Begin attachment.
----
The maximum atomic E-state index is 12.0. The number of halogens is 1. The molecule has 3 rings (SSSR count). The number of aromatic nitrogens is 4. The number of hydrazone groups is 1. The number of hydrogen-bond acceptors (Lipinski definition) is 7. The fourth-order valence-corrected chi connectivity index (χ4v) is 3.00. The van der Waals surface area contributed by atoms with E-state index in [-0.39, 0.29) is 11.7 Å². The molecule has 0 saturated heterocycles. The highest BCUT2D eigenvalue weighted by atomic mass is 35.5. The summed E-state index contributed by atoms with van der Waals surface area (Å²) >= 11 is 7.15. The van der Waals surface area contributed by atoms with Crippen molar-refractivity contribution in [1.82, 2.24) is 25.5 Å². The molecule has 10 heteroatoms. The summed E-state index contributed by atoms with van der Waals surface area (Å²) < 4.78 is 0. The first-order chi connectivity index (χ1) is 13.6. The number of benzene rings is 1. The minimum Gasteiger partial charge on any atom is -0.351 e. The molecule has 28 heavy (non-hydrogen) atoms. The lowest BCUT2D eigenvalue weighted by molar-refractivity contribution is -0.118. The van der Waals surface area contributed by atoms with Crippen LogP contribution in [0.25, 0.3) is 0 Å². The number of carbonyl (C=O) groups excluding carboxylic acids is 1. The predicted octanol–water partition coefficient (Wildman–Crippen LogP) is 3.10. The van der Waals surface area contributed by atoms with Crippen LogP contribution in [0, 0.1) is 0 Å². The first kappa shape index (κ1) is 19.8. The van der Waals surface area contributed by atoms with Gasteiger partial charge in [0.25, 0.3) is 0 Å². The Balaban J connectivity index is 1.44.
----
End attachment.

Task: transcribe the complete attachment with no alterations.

The maximum atomic E-state index is 12.0. The number of halogens is 1. The molecule has 3 rings (SSSR count). The number of aromatic nitrogens is 4. The number of hydrazone groups is 1. The number of hydrogen-bond acceptors (Lipinski definition) is 7. The fourth-order valence-corrected chi connectivity index (χ4v) is 3.00. The van der Waals surface area contributed by atoms with E-state index in [-0.39, 0.29) is 11.7 Å². The molecule has 0 saturated heterocycles. The highest BCUT2D eigenvalue weighted by atomic mass is 35.5. The summed E-state index contributed by atoms with van der Waals surface area (Å²) >= 11 is 7.15. The van der Waals surface area contributed by atoms with Crippen molar-refractivity contribution in [1.82, 2.24) is 25.5 Å². The molecule has 10 heteroatoms. The summed E-state index contributed by atoms with van der Waals surface area (Å²) < 4.78 is 0. The first-order chi connectivity index (χ1) is 13.6. The number of benzene rings is 1. The minimum Gasteiger partial charge on any atom is -0.351 e. The molecule has 28 heavy (non-hydrogen) atoms. The lowest BCUT2D eigenvalue weighted by molar-refractivity contribution is -0.118. The van der Waals surface area contributed by atoms with Crippen LogP contribution in [0.25, 0.3) is 0 Å². The number of carbonyl (C=O) groups excluding carboxylic acids is 1. The predicted octanol–water partition coefficient (Wildman–Crippen LogP) is 3.10. The van der Waals surface area contributed by atoms with Crippen LogP contribution in [0, 0.1) is 0 Å². The first kappa shape index (κ1) is 19.8. The van der Waals surface area contributed by atoms with Gasteiger partial charge in [0.25, 0.3) is 0 Å². The Balaban J connectivity index is 1.44.